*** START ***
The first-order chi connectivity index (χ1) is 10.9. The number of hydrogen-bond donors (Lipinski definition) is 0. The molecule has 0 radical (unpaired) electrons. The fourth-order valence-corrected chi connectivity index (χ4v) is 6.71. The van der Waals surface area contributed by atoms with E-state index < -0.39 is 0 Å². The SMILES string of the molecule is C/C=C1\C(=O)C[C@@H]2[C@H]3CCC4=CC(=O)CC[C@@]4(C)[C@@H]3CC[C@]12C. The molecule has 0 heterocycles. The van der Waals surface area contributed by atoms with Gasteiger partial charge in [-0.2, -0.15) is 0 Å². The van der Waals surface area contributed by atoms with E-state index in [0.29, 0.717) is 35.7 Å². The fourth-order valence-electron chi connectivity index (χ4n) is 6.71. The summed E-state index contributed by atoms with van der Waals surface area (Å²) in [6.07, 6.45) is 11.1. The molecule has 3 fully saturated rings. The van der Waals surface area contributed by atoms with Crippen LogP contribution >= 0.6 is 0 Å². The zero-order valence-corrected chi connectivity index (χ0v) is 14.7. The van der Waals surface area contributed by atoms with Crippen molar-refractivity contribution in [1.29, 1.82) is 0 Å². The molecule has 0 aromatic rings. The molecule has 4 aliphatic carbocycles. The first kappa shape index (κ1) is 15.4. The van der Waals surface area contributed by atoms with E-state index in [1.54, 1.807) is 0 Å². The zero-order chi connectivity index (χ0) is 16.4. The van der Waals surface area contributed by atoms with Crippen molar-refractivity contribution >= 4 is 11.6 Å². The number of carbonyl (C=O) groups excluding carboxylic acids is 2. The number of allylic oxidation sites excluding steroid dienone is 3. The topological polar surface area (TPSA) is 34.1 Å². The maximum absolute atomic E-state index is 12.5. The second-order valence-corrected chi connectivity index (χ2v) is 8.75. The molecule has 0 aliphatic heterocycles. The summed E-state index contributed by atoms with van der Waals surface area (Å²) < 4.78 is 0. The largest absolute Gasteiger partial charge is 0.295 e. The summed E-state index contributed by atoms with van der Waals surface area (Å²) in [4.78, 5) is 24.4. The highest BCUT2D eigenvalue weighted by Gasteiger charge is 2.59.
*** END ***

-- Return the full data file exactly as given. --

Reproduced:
The first-order chi connectivity index (χ1) is 10.9. The number of hydrogen-bond donors (Lipinski definition) is 0. The molecule has 0 radical (unpaired) electrons. The fourth-order valence-corrected chi connectivity index (χ4v) is 6.71. The van der Waals surface area contributed by atoms with E-state index < -0.39 is 0 Å². The SMILES string of the molecule is C/C=C1\C(=O)C[C@@H]2[C@H]3CCC4=CC(=O)CC[C@@]4(C)[C@@H]3CC[C@]12C. The molecule has 0 heterocycles. The van der Waals surface area contributed by atoms with Gasteiger partial charge in [-0.2, -0.15) is 0 Å². The van der Waals surface area contributed by atoms with E-state index in [0.29, 0.717) is 35.7 Å². The fourth-order valence-electron chi connectivity index (χ4n) is 6.71. The summed E-state index contributed by atoms with van der Waals surface area (Å²) in [6.07, 6.45) is 11.1. The molecule has 3 fully saturated rings. The van der Waals surface area contributed by atoms with Crippen LogP contribution >= 0.6 is 0 Å². The zero-order valence-corrected chi connectivity index (χ0v) is 14.7. The van der Waals surface area contributed by atoms with Crippen molar-refractivity contribution in [1.29, 1.82) is 0 Å². The molecule has 0 aromatic rings. The molecule has 4 aliphatic carbocycles. The first kappa shape index (κ1) is 15.4. The van der Waals surface area contributed by atoms with E-state index in [1.54, 1.807) is 0 Å². The zero-order chi connectivity index (χ0) is 16.4. The van der Waals surface area contributed by atoms with Crippen molar-refractivity contribution >= 4 is 11.6 Å². The number of carbonyl (C=O) groups excluding carboxylic acids is 2. The number of allylic oxidation sites excluding steroid dienone is 3. The topological polar surface area (TPSA) is 34.1 Å². The maximum absolute atomic E-state index is 12.5. The second-order valence-corrected chi connectivity index (χ2v) is 8.75. The molecule has 0 aliphatic heterocycles. The summed E-state index contributed by atoms with van der Waals surface area (Å²) < 4.78 is 0. The largest absolute Gasteiger partial charge is 0.295 e. The summed E-state index contributed by atoms with van der Waals surface area (Å²) in [4.78, 5) is 24.4. The highest BCUT2D eigenvalue weighted by Gasteiger charge is 2.59.